Country Program Coordinator for Central Europe and the Baltics Countries
Europe & Central Asia
Ismail Radwan is the Country Program Coordinator for Central Europe and the Baltic Countries in the World Bank's Europe and Central Asia department, based in Washington D.C. He overseas 11 Central European, countries all of which are EU member states.
Ismail has more than 20 years of development experience, much of which has been spent working on macroeconomics, finance, and private sector development. Prior to taking up his current role, Ismail was Lead Economist and Sector Leader for Finance and Private Sector in the World Bank's Africa region. In that role he spent four years based in Nigeria where he led the Bank's post financial crisis interventions in West Africa. He also managed a number of high profile projects for the Bank throughout the region, including the Nigeria Growth and Employment Project.
Ismail has also worked extensively in the South Asia region. He moved to Colombo, Sri Lanka following the South Asian Tsunami and worked on conflict affected development. He managed a number of economic reform projects throughout the region as well as public administration reform projects. Ismail managed the e-Sri Lanka initiative, a path-breaking project to bring the benefits of ICT to the rural population. He maintains his interest in the role of ICT and innovation in development.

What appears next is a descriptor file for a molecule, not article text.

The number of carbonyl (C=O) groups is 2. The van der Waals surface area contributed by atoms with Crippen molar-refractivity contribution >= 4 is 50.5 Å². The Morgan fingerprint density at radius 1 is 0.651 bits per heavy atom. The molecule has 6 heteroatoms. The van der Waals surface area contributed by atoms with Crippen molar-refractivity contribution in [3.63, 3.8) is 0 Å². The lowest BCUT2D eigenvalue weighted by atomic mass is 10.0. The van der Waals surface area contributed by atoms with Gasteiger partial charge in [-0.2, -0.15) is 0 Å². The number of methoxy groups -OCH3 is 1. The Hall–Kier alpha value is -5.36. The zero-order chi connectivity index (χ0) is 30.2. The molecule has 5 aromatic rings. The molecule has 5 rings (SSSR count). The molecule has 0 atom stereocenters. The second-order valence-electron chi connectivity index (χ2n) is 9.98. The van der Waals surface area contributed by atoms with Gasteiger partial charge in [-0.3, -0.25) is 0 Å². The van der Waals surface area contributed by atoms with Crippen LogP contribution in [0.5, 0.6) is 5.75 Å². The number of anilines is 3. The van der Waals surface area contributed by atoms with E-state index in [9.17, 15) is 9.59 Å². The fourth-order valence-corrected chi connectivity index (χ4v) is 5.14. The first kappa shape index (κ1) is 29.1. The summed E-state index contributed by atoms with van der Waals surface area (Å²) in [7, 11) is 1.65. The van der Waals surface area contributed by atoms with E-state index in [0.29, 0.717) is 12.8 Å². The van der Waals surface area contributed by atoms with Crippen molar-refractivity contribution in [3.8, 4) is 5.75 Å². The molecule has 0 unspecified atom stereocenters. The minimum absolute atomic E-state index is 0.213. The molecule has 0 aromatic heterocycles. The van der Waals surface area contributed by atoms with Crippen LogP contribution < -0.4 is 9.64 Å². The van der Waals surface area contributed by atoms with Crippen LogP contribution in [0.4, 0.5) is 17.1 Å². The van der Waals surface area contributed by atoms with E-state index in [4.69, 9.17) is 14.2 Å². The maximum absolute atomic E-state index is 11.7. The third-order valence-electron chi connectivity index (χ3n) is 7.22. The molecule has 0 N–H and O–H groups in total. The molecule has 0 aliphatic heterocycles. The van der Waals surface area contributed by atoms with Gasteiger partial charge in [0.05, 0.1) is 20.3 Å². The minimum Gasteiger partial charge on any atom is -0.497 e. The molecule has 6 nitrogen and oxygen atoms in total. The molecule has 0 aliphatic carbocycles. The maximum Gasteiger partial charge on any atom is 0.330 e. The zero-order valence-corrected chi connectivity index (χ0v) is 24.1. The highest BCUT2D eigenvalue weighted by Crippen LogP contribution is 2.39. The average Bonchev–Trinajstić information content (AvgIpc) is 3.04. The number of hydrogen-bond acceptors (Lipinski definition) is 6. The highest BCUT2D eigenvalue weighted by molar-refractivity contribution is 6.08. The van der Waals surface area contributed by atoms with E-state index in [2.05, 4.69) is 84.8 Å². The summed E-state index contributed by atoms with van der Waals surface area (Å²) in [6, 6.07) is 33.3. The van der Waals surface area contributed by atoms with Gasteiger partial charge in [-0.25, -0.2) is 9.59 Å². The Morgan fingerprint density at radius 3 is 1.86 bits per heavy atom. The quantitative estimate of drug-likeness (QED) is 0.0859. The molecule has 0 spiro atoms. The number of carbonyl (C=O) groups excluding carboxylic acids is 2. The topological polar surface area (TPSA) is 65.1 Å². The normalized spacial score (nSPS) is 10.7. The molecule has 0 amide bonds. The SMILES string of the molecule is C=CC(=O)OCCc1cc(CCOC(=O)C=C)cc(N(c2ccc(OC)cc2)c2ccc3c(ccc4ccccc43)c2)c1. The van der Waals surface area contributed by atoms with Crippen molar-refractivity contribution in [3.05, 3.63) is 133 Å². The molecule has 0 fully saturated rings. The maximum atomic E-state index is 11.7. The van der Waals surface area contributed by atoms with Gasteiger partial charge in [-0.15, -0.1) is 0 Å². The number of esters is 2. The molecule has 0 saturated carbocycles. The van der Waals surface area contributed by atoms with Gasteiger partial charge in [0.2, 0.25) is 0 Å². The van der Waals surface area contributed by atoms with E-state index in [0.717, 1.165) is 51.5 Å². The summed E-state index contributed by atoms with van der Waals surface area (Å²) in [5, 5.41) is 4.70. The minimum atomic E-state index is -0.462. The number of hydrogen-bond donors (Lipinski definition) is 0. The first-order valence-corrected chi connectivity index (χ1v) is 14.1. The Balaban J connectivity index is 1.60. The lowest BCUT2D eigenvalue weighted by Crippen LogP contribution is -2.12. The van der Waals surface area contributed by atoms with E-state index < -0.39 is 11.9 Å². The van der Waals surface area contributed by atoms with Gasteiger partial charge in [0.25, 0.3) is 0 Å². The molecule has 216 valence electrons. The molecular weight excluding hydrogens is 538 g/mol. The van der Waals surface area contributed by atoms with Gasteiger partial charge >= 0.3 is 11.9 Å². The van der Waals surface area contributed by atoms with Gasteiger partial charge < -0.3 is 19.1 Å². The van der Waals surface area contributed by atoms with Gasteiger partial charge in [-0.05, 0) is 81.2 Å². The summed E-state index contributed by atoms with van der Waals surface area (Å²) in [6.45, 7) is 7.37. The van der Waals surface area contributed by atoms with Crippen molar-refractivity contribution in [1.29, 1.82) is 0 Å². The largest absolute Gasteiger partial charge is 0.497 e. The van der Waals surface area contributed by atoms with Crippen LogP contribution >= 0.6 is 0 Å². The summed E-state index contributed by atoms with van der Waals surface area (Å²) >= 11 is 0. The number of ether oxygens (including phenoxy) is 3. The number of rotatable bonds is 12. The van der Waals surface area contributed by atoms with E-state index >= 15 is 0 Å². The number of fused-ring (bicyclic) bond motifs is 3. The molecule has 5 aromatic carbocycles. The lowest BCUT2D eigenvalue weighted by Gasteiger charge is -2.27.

Ismail is a prolific author whose recent publications include Poland: Enterprise Innovation Support Review, Knowledge, Productivity and Innovation in Nigeria, Achieving Nigeria's Financial System Strategy. He has completed offshoring reports on Nigeria, Sri Lanka, and India. Ismail has also completed a series of reports on private health care delivery in India.
Ismail is known for his inspirational speeches on a variety of ICT related and general management topics.
Prior to re-joining the World Bank in 2000, Ismail was a principal consultant with PricewaterhouseCoopers London (1997-2000) in the economics and strategy department where he worked on the introduction of the Euro, the Y2K issue, and the transition from command to market economies in Eastern Europe. Between 1993-1996, Ismail worked as a macro-economist in the ministry of finance in Namibia as part of the Overseas Development Institute Fellowship Program.
Ismail studied economics and politics at Oxford University and received a masters degree from the University of Pennsylvania. He has lived and worked in more than 30 countries.
Ismail is originally from Cairo Egypt and speaks English, Arabic, and French.